Duration Is on My Mind

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Change is in the air. Last month the Bank of Japan (BoJ) introduced a novel plan to target the 10-year Japanese government bond yield, shifting its focus from bond purchases to a long-term rate peg. Stateside, the Federal Reserve (Fed) again left the federal funds rate unchanged, but the probability of a December rate hike is climbing. Global interest rates are likely to rise—or at least fluctuate—after being kept extraordinarily low in the years since the financial crisis.

Although yields are ultralow—the 10-year U.S. Treasury yield is currently around 1.60%—the duration, or interest rate sensitivity, of bond investments has steadily risen (source: Bloomberg). What that means: Even a small rise in rates will likely have a big impact on some bond segments. With duration in mind, which bond segments should investors consider in a potentially rising interest rate environment?

What is duration?

Some fundamentals first. When interest rates fluctuate, bond prices generally shift. Rising rates typically push bond prices lower, while falling rates push bond prices higher. Duration, expressed in years, measures a bond’s interest rate sensitivity. The higher the duration, the more the bond’s price will change when interest rates move, therefore the higher the interest rate risk.

An example: For a bond with a duration of 10 years, it could appreciate 10% in price if interest rates fall by 1%. Should interest rates rise by 1%, the bond could fall 10%. For a bond with a duration of two years, it could appreciate 2% in price if interest rates fall by 1%. The same bond could fall 2% should interest rates rise by 1%.

SHORT DURATION

When we say “short duration,” we are generally referring to bonds that mature within three years. Short duration bond strategies have historically had lower yields than long duration bond strategies, but when interest rates rise, short duration strategies may experience a smaller price drop.

MEDIUM DURATION

This refers to bond funds with average maturities of 3 to 10 years. Usually, yield is higher with these types of bond strategies than with short duration, while interest rate risk is lower than long duration.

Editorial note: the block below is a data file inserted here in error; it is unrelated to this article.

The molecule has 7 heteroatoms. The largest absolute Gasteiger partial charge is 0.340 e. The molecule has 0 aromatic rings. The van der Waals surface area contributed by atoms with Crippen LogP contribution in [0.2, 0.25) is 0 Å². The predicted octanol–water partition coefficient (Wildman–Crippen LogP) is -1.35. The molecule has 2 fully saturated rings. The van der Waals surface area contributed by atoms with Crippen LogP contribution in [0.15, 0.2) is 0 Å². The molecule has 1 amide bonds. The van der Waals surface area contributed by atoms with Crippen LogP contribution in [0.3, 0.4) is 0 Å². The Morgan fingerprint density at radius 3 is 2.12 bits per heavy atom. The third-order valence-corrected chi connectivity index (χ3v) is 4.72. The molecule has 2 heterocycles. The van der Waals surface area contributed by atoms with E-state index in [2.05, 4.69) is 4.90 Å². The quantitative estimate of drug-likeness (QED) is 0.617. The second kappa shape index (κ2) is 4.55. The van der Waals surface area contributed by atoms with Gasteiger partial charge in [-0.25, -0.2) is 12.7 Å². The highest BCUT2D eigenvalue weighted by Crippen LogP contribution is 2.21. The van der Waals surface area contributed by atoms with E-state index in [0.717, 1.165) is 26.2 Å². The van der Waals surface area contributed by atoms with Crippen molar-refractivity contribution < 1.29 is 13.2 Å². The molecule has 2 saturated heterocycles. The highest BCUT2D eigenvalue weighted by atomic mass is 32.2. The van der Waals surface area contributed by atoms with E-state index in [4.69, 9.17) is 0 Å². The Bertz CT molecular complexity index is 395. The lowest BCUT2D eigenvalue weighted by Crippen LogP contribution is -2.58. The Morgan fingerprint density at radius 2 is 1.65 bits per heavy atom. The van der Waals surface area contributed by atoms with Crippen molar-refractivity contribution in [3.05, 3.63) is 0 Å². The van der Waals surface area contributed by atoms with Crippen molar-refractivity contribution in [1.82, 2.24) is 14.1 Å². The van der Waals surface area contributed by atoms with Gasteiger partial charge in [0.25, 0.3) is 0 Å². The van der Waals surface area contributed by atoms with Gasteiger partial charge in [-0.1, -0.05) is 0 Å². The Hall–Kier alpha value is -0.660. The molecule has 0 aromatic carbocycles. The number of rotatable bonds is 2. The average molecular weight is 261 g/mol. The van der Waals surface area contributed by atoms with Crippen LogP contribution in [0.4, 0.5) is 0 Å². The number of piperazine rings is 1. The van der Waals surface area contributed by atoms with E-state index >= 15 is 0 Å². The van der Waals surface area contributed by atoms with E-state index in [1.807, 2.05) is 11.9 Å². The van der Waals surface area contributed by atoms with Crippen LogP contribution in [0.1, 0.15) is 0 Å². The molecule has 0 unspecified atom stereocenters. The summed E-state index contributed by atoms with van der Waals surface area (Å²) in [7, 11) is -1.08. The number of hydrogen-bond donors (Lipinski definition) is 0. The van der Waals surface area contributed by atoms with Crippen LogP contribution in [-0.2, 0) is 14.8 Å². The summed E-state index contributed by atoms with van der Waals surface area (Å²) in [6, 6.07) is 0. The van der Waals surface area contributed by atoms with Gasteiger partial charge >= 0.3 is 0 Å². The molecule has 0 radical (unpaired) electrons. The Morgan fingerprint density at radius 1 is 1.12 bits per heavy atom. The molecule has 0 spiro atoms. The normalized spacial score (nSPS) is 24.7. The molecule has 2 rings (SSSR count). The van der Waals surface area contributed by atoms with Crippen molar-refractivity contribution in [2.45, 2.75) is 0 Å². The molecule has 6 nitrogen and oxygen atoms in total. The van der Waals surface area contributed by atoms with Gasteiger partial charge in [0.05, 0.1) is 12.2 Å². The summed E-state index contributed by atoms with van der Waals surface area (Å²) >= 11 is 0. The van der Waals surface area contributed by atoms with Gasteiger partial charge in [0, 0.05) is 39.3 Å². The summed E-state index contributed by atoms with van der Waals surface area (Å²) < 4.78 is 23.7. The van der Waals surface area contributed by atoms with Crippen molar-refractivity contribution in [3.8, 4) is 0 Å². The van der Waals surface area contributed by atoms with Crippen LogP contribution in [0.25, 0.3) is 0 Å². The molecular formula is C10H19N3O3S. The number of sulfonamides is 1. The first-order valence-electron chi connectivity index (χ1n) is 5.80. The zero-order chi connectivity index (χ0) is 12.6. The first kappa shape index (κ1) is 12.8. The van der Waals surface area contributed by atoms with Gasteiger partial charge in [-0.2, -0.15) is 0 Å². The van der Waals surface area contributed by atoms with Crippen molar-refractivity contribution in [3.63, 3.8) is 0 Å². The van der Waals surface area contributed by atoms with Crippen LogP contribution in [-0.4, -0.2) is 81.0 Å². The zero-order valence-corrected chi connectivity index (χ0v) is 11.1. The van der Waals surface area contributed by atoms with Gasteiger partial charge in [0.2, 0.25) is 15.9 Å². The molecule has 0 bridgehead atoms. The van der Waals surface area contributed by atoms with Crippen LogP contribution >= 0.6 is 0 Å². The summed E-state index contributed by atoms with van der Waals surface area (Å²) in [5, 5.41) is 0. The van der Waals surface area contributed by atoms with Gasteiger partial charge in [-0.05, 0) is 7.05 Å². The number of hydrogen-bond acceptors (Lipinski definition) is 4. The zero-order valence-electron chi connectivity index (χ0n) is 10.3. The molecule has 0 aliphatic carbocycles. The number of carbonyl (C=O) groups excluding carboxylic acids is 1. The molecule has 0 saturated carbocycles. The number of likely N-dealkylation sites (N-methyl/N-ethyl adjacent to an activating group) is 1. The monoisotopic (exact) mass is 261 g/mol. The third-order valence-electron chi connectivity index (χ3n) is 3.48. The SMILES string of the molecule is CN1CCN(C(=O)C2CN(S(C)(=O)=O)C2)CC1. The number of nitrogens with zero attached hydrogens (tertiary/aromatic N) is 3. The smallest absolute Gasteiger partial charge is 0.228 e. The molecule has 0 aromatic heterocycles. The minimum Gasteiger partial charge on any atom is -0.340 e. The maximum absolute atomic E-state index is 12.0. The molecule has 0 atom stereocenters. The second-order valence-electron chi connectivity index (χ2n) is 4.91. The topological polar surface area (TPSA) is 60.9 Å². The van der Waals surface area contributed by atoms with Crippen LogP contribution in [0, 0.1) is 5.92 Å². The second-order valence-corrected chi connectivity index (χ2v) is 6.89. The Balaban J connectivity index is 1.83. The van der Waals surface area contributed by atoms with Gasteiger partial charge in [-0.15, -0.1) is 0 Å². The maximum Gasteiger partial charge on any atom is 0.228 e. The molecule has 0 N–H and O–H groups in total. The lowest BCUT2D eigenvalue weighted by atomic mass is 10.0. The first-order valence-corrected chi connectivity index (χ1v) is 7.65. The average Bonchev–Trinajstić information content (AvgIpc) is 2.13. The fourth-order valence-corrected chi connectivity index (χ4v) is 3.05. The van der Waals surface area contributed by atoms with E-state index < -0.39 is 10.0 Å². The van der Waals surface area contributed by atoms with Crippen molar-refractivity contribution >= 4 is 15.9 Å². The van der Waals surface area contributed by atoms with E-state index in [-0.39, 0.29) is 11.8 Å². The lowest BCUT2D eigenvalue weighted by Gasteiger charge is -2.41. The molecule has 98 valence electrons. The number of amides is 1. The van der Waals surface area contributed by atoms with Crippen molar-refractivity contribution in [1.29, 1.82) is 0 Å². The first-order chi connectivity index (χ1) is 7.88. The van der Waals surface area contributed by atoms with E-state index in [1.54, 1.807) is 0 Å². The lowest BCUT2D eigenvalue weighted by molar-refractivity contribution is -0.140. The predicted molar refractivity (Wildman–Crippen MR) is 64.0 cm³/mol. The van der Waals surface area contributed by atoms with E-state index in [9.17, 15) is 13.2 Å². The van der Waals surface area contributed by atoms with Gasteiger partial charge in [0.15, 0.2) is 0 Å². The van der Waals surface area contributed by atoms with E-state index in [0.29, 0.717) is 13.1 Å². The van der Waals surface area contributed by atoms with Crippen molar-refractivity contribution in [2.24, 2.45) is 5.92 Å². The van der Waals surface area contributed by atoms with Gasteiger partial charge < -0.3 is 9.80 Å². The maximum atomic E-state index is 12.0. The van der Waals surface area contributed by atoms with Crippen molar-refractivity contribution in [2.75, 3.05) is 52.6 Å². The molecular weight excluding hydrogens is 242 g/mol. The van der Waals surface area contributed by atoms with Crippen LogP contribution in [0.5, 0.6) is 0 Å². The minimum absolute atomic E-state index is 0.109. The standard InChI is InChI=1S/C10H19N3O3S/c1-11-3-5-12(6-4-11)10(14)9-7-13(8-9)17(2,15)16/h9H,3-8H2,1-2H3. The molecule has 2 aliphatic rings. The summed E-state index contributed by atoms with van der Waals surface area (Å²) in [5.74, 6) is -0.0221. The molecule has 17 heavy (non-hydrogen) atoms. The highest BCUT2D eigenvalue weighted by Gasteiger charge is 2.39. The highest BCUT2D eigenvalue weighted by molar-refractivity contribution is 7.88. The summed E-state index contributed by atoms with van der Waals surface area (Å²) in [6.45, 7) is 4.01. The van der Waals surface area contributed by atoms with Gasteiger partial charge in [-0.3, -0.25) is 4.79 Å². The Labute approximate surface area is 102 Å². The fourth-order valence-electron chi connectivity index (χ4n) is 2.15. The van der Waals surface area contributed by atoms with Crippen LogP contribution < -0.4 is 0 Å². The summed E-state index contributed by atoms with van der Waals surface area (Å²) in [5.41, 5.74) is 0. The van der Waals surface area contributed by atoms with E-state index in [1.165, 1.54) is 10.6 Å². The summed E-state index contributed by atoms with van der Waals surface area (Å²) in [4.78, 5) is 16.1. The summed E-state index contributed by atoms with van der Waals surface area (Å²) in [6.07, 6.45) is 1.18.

LONG DURATION

This generally points to bond strategies with an average maturity of more than 10 years. This strategy usually offers the highest interest rates, which can be optimal in a falling rate environment. But when rates rise, long duration bond strategies can experience sharp price declines.

What to consider, the long and short of it

Generally, when investors believe interest rates are going to increase, they typically shift to a lower duration strategy to potentially reduce the interest rate risk in their portfolios. This is more likely to occur if they hold higher duration bonds. The price of a high duration bond will likely fall more than the price of a low duration bond when rates rise.

This strategy gets a little more complicated when we look more closely and differentiate between different interest rates. A hike in the fed funds rate increases short-term rates, but does not necessarily impact medium- and long-term rates. Even if the Fed does move as expected in December, the impact on the overall bond market may be muted.

So what to do? Know that interest rate sensitivity is currently high, and that a movement by the Fed could push short-term rates up. But don’t be spooked by what the Fed may do. Think closely about the role that fixed income plays in your portfolio.

If, like many investors, you have a long time horizon and you look to bonds for equity diversification and income, then there isn’t necessarily any action to take. Be informed and know what is going on with your portfolio, but also keep the long-term view front and center. Making significant short-term portfolio shifts could compromise your long-term investment goals. In investing, patience is key.

Matt Tucker, CFA, is the iShares Head of Fixed Income Strategy and a regular contributor to The Blog.

 

Investing involves risk, including possible loss of principal.

Fixed income risks include interest-rate and credit risk. Historically, when interest rates rise, there is a corresponding decline in bond values. Credit risk refers to the possibility that the bond issuer will not be able to make principal and interest payments.

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